On the racks: May 16, 2006

T Bone and the Raconteurs show their roots
By MATT ASHARE  |  May 16, 2006

The Raconteurs

It’s been over a decade since T. Bone Burnett last released a solo album. But if the name sounds familiar, it’s because the Texas-bred guitarist has been far from idle since Criminal Under My Own Hat came out in ’92. He took home four Grammys for his work on the soundtrack the Coen Brothers’ O Brother, Where Art Thou?. His 1986 collaboration with Elvis Costello, King of America, was reissued in expanded form by Rhino in April. (Later this year, you’ll have the pleasure of hearing Sean Penn sing a Burnett/Costello tune in the eagerly anticipated remake of All the King’s Men.) And most recently, Burnett oversaw the soundtrack to the Johnny Cash biopic Walk the Line. But this week belongs to T Bone the solo artist: not only has Legacy put together a deluxe two-disc retrospective of his best work, but Burnett’s finally finished work on a new album, The True False Identity, which is coming out on his own Sony imprint DMZ. It’s a departure for the usually buttoned up (i.e., boring) Burnett, in that it leaves plenty of room for Marc Ribot’s raw guitar heroics and has a looser, less inhibited feel than much of the solo work collected on Twenty Twenty: The Essential T-Bone Burnett.

Remember when White Stripes toured with a revolving cast of openers last year? Soon after the tour, Jack White headed into the studio sans Meg, instead inviting some of those openers to collaborate with him on an album’s worth of material. Singer-guitarist Brendan Benson became White’s songwriting partner, and, with Patrick Keeler and Jack Lawrence from the Greenhornes filling in as the rhythm section, the Raconteurs were born. Their V2 debut, Broken Boy Soldiers, finds White sharing singing, songwriting, and lead guitar duties with Benson on songs that are a little less bluesy than White Stripes. And, at least on the lead single “Steady As She Goes,” the band also takes a more traditional approach to pop hooks than Jack’s usual stuff.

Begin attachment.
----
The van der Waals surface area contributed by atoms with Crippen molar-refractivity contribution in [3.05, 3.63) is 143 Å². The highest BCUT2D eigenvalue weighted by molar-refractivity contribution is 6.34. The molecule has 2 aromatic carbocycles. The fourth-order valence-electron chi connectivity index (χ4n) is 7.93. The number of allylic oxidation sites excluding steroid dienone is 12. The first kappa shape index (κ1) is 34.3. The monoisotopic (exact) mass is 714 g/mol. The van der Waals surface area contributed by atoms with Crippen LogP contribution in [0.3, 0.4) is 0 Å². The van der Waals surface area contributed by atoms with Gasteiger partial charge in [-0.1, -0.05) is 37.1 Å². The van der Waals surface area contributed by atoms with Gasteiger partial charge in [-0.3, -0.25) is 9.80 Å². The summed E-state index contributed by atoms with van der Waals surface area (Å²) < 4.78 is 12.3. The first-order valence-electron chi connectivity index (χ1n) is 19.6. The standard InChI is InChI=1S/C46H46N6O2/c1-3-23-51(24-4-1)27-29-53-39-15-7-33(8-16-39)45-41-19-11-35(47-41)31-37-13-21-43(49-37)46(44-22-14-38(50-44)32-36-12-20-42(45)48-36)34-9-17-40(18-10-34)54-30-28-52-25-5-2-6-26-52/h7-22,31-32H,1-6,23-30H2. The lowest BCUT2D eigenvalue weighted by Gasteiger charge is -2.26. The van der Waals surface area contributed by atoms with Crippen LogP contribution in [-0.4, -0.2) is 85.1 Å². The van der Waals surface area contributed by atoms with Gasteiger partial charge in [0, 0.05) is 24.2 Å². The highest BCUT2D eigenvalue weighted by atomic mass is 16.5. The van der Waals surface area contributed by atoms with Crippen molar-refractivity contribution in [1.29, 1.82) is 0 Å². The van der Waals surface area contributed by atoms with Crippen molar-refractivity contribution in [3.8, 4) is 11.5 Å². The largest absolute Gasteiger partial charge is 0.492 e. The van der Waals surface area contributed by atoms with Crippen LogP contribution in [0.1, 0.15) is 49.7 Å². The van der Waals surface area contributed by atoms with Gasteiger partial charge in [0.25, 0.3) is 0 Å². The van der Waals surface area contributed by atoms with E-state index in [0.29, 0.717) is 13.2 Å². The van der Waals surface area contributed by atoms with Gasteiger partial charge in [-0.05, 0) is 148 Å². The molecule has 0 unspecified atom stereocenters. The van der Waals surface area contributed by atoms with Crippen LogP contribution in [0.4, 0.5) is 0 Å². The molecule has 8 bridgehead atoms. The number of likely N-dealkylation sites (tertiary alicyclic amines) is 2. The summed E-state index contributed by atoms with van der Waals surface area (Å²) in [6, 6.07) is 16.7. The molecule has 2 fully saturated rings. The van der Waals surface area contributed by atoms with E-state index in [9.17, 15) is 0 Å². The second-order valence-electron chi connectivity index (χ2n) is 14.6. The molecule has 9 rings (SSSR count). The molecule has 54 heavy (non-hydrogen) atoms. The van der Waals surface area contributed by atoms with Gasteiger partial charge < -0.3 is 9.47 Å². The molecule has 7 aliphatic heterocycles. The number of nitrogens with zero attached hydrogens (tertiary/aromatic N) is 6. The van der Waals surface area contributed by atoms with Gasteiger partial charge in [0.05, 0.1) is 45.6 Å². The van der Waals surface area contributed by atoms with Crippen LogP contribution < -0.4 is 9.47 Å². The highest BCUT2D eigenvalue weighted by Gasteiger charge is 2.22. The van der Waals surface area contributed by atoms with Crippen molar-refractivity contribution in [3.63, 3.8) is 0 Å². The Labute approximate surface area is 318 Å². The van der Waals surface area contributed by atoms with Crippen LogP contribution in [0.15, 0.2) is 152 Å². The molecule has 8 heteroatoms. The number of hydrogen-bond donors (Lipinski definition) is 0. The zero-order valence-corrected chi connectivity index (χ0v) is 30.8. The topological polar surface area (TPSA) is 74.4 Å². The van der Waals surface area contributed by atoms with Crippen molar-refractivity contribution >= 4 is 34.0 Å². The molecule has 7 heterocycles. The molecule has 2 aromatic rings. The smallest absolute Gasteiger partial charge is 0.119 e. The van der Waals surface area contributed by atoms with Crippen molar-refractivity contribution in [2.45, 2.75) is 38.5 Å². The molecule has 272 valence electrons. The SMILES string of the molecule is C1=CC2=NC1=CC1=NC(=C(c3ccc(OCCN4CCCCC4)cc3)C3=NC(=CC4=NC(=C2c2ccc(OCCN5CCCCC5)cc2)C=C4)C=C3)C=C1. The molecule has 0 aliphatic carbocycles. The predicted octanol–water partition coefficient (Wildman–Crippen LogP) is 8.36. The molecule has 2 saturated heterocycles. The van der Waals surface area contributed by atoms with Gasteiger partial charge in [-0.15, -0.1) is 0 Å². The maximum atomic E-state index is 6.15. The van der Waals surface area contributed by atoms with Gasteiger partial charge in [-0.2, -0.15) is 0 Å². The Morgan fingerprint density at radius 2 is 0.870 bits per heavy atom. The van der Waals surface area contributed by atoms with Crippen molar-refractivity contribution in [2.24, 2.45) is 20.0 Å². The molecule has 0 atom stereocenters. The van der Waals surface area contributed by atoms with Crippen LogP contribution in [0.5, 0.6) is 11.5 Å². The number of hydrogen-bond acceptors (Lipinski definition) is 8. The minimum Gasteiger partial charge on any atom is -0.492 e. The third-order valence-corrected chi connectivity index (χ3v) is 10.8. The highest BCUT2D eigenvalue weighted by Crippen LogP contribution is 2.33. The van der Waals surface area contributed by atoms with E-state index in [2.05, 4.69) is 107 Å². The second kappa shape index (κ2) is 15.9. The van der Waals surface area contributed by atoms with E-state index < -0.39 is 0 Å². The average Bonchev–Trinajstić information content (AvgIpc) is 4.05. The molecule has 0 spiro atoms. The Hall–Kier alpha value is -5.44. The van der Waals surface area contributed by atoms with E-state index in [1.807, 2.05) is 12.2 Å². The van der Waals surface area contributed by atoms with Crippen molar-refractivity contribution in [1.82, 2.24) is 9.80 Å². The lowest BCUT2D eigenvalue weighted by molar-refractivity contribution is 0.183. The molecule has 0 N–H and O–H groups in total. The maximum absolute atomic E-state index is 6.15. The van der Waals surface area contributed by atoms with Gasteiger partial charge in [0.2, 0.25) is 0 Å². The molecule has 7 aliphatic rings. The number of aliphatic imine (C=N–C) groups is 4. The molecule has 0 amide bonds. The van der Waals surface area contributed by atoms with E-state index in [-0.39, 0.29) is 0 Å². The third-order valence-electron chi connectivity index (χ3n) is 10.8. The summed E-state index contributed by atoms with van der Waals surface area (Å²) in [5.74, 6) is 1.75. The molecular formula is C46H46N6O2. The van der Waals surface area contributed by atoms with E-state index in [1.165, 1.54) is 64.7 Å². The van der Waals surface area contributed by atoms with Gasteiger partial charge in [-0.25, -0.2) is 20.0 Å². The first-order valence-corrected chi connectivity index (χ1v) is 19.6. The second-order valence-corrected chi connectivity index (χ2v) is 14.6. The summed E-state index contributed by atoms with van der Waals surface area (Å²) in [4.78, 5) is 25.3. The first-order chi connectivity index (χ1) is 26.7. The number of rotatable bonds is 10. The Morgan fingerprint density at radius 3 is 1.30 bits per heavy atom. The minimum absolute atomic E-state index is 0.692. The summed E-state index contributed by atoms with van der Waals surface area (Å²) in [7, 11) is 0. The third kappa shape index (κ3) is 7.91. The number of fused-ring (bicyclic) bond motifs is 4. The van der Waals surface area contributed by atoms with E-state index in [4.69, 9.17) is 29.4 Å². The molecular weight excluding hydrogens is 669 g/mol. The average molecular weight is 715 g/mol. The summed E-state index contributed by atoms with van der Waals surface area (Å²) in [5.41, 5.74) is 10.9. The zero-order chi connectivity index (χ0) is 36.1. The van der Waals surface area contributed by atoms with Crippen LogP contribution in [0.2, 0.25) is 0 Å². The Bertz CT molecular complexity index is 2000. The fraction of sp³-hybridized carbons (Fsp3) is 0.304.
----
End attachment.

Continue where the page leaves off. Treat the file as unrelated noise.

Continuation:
You have to admire the sheer chutzpah it took back in 1999 for Radio 4 to adopt that name in homage to their most easily-identifiable forerunners — Gang of Four. Then again, who knew that four albums into their careers, a post-punk Brooklyn dance-punk band would still be competing with a reunited Gang of Four for your affection? Now a five piece, Radio 4 stick to their guns on their new Enemies Like This (Astralwerks), keeping their streak of socio-political awareness alive in the title track. Just like their mentors, they’ve gotten better at laying down bass-heavy grooves. And it doesn’t hurt that Hot Chip and the DFA are already lined up for the remixes.

Reprise’s heavily-hyped answer to the post-punk revival has been waiting around since 2001 for someone to notice frontman Jeff Tucker’s remarkable ability to sound like a wounded Robert Smith on one track and a proud Bono on the next. Backed by players well schooled in the guitar atmospherics of U2 and the nervous melodicism of the Cure, LA’s Rock Kills Kid now sound ready to conquer the world, or at least live up to the buzz. How much cash is invested in these guys being this year’s Killers? For their debut Are You Nervous? they didn’t fool around: Mark Trombino – the proven pop-punk producer with platinum discs by Jimmy Eat World and Blink 182 on his wall – was retained to give the disc that big, bold, heavy-rotation vibe program directors love so much.

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